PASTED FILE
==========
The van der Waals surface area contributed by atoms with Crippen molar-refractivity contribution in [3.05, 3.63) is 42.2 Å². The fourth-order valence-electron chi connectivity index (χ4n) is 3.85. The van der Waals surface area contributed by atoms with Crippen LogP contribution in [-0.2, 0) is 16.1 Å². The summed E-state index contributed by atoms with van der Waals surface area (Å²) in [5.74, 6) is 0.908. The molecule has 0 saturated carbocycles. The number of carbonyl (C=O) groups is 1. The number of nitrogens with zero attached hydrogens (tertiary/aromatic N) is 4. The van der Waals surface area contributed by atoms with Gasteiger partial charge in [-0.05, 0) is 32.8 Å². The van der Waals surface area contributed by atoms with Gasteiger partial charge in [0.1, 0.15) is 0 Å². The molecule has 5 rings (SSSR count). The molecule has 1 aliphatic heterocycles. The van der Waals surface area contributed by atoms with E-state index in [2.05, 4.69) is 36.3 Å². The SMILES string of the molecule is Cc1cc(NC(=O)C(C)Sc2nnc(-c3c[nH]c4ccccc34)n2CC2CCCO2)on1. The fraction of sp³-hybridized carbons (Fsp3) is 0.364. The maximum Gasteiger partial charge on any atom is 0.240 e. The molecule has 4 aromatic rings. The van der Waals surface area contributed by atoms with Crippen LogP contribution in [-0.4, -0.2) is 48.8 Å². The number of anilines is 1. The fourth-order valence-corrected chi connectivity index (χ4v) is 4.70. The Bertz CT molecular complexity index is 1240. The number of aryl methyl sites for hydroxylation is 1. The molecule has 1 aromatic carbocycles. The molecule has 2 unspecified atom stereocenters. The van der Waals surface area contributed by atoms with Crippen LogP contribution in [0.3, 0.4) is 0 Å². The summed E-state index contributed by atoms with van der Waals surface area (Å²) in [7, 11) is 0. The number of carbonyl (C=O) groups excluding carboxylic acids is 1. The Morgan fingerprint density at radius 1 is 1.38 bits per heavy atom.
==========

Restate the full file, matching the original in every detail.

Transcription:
The van der Waals surface area contributed by atoms with Crippen molar-refractivity contribution in [3.05, 3.63) is 42.2 Å². The fourth-order valence-electron chi connectivity index (χ4n) is 3.85. The van der Waals surface area contributed by atoms with Crippen LogP contribution in [-0.2, 0) is 16.1 Å². The summed E-state index contributed by atoms with van der Waals surface area (Å²) in [5.74, 6) is 0.908. The molecule has 0 saturated carbocycles. The number of carbonyl (C=O) groups is 1. The number of nitrogens with zero attached hydrogens (tertiary/aromatic N) is 4. The van der Waals surface area contributed by atoms with Gasteiger partial charge in [-0.05, 0) is 32.8 Å². The van der Waals surface area contributed by atoms with Gasteiger partial charge in [0.1, 0.15) is 0 Å². The molecule has 5 rings (SSSR count). The molecule has 1 aliphatic heterocycles. The van der Waals surface area contributed by atoms with E-state index in [2.05, 4.69) is 36.3 Å². The SMILES string of the molecule is Cc1cc(NC(=O)C(C)Sc2nnc(-c3c[nH]c4ccccc34)n2CC2CCCO2)on1. The fraction of sp³-hybridized carbons (Fsp3) is 0.364. The maximum Gasteiger partial charge on any atom is 0.240 e. The molecule has 4 aromatic rings. The van der Waals surface area contributed by atoms with Crippen LogP contribution in [-0.4, -0.2) is 48.8 Å². The number of anilines is 1. The fourth-order valence-corrected chi connectivity index (χ4v) is 4.70. The Bertz CT molecular complexity index is 1240. The number of aryl methyl sites for hydroxylation is 1. The molecule has 1 aromatic carbocycles. The molecule has 2 unspecified atom stereocenters. The van der Waals surface area contributed by atoms with Crippen LogP contribution in [0.3, 0.4) is 0 Å². The summed E-state index contributed by atoms with van der Waals surface area (Å²) in [7, 11) is 0. The number of carbonyl (C=O) groups excluding carboxylic acids is 1. The Morgan fingerprint density at radius 1 is 1.38 bits per heavy atom.